Tavistock. Report from the Buildings Section
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Author(s): Wilson. Helen; Year published: 2015; Origin: Section Conference Reports; Pages:
Topic(s): buildings; Location(s): Tavistock
The buildings of Tavistock owe much to the former landowners, the Earls and later Dukes of Bedford, and to the mining and wool industries upon which they and the town thrived. The remains of Tavistock Abbey, around which the settlement developed, are evident but the overwhelming character is one stamped upon it by the Bedfords. The main streets of Tavistock town centre, Plymouth Road, West Street, Duke Street, Market Road and Dolvin Road, run parallel to the River Tavy NE to SW, with King Street and Drake Road leading NW. The majority of buildings listed by English Heritage can be found within a relatively small area encompassing these streets, although several important buildings lie beyond.
The Bedford Hotel (grade II) was converted from a circa 1725 house on the site of monastic buildings and extended by the Bedfords in the mid C19th. The older part retains its early C18th panelled dining room and staircase. Near the hotel lie remnants of Abbey buildings, the Abbot‘s Hall (grade II), its Porch, Betsy Grimbal’s Tower and, in Abbey Place, a Gatehouse restored by John Foulston in 1824 (all grade I). Opposite the Bedford Hotel lie the L-shaped remains of the NW corner of the Abbey Cloister and Church Wall (grade I), within the churchyard of C14th/C15th St Eustachius (grade II), with its William Morris stained glass. On Plymouth Road, a new boulevard put through in the mid C19th, are many fine terraces of grade II listed houses.
When the railway arrived in 1859, the 7th Duke substantially remodelled the town centre, resulting in the complex of buildings around Bedford Square, including the Guildhall, Police Station (both grade II*), Town Hall, Pannier Market and shops along Duke Street (all grade II). West Street, Market Street and King Street contain a high concentration of grade II listed buildings, mostly C18th and C19th, some with original shop fronts but mostly later. At the top of King Street lies a prominent railway viaduct dated 1889, and further east one of the two former stations (grade II). Characteristic buildings of Tavistock are the mid C19th Bedford Cottages, of which there are several good examples, all grade II. Westbridge Cottages (opposite the service station on the west side of town) and Fitzford Cottages (further along near Drake’s statue) are both typical of those built across the Bedford estate. The ones in Dolvin Road (on the other side of town), with their accompanying primary school, are rather different.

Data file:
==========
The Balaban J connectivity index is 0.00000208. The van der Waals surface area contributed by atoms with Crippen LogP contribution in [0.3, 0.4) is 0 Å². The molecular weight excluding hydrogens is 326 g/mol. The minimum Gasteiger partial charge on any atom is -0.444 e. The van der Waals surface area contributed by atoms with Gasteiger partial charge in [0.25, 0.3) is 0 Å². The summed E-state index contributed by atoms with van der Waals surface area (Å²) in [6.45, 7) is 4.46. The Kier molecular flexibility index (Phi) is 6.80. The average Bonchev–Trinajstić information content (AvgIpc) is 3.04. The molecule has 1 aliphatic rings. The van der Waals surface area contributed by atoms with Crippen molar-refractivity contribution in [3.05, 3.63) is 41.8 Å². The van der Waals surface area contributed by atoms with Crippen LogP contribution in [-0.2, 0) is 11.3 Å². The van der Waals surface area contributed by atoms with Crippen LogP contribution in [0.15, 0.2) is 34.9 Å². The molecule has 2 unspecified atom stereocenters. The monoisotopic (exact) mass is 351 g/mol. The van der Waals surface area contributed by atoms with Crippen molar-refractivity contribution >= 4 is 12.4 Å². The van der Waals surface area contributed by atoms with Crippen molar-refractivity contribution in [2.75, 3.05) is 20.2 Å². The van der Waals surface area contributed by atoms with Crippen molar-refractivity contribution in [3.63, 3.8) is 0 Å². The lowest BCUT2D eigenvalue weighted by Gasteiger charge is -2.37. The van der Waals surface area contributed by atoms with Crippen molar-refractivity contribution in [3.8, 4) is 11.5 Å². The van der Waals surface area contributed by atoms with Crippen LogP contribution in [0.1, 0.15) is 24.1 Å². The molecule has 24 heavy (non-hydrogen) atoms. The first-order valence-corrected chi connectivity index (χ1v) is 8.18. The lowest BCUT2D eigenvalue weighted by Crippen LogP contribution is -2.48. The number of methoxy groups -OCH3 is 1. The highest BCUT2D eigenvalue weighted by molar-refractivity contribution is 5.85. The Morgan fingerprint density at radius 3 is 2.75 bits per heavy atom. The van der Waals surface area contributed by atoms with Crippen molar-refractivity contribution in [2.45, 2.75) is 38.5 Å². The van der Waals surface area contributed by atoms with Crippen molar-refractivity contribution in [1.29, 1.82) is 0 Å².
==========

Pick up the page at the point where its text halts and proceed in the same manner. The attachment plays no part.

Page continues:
On the outskirts of Tavistock are two Bedford estate farms, one at Crowndale (grade II) and the other at Kilworthy (grade II*), that have good examples of planned farmyards. Other buildings out of the centre include two more churches. The first, in Callington Road, is Church of Our Lady and St Mary Magdalene (grade II*), built as an Anglican church but now Roman Catholic. The other is St Andrew’s (grade I) in Whitchurch village, with its Norman south door and circa 1300 chancel.
Running through Tavistock, with a take-off point from the River Tavy behind the Bedford Hotel, is the Canal that was constructed between 1803 and 1817 by John Taylor, connecting the town to the port of Morwellham, 4 1/2 miles away, to ease the transport of ore and other goods. Only two buildings at Tavistock Wharf, where goods were loaded and unloaded, and the portals either end of the tunnel at Morwell Down are listed (grade II). However, a walk along the canal, taking in views of the magnificent Shillamill railway viaduct, a section past lock gates and an aqueduct over the River Lumburn, makes for an interesting outing.